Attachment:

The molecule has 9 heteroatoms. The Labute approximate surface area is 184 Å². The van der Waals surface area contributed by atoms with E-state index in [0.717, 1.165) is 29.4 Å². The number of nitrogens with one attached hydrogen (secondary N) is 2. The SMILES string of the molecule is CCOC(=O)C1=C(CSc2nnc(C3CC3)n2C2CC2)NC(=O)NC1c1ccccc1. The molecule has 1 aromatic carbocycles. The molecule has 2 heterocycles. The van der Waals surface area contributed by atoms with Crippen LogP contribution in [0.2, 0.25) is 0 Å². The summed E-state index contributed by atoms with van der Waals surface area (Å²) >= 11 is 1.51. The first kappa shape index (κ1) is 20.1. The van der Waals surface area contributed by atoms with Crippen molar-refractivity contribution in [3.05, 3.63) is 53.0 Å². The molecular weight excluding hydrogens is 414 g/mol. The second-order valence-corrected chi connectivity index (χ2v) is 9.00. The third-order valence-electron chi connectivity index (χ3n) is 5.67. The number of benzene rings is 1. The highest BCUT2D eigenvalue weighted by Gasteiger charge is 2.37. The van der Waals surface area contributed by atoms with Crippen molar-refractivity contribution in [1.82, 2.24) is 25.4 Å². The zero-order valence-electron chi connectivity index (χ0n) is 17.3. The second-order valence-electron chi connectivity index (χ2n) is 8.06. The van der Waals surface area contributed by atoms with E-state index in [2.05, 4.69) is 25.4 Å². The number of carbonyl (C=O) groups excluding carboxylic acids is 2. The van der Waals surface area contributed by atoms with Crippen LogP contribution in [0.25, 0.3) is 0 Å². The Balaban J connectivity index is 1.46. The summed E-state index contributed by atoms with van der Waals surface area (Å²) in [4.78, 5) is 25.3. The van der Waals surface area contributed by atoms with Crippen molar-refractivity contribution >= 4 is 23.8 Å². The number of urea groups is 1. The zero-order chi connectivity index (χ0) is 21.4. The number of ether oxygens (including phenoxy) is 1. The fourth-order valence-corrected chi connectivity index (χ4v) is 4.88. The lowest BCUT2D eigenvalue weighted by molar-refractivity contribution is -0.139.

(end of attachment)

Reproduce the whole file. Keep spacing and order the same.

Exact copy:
The molecule has 9 heteroatoms. The Labute approximate surface area is 184 Å². The van der Waals surface area contributed by atoms with E-state index in [0.717, 1.165) is 29.4 Å². The number of nitrogens with one attached hydrogen (secondary N) is 2. The SMILES string of the molecule is CCOC(=O)C1=C(CSc2nnc(C3CC3)n2C2CC2)NC(=O)NC1c1ccccc1. The molecule has 1 aromatic carbocycles. The molecule has 2 heterocycles. The van der Waals surface area contributed by atoms with Crippen LogP contribution in [0.2, 0.25) is 0 Å². The summed E-state index contributed by atoms with van der Waals surface area (Å²) >= 11 is 1.51. The first kappa shape index (κ1) is 20.1. The van der Waals surface area contributed by atoms with Crippen molar-refractivity contribution in [3.05, 3.63) is 53.0 Å². The molecular weight excluding hydrogens is 414 g/mol. The second-order valence-corrected chi connectivity index (χ2v) is 9.00. The third-order valence-electron chi connectivity index (χ3n) is 5.67. The number of benzene rings is 1. The highest BCUT2D eigenvalue weighted by Gasteiger charge is 2.37. The van der Waals surface area contributed by atoms with Crippen molar-refractivity contribution in [1.82, 2.24) is 25.4 Å². The zero-order valence-electron chi connectivity index (χ0n) is 17.3. The second-order valence-electron chi connectivity index (χ2n) is 8.06. The van der Waals surface area contributed by atoms with E-state index in [2.05, 4.69) is 25.4 Å². The number of carbonyl (C=O) groups excluding carboxylic acids is 2. The van der Waals surface area contributed by atoms with Crippen LogP contribution in [0.25, 0.3) is 0 Å². The Balaban J connectivity index is 1.46. The summed E-state index contributed by atoms with van der Waals surface area (Å²) in [4.78, 5) is 25.3. The van der Waals surface area contributed by atoms with Crippen molar-refractivity contribution >= 4 is 23.8 Å². The number of urea groups is 1. The zero-order chi connectivity index (χ0) is 21.4. The number of ether oxygens (including phenoxy) is 1. The fourth-order valence-corrected chi connectivity index (χ4v) is 4.88. The lowest BCUT2D eigenvalue weighted by molar-refractivity contribution is -0.139.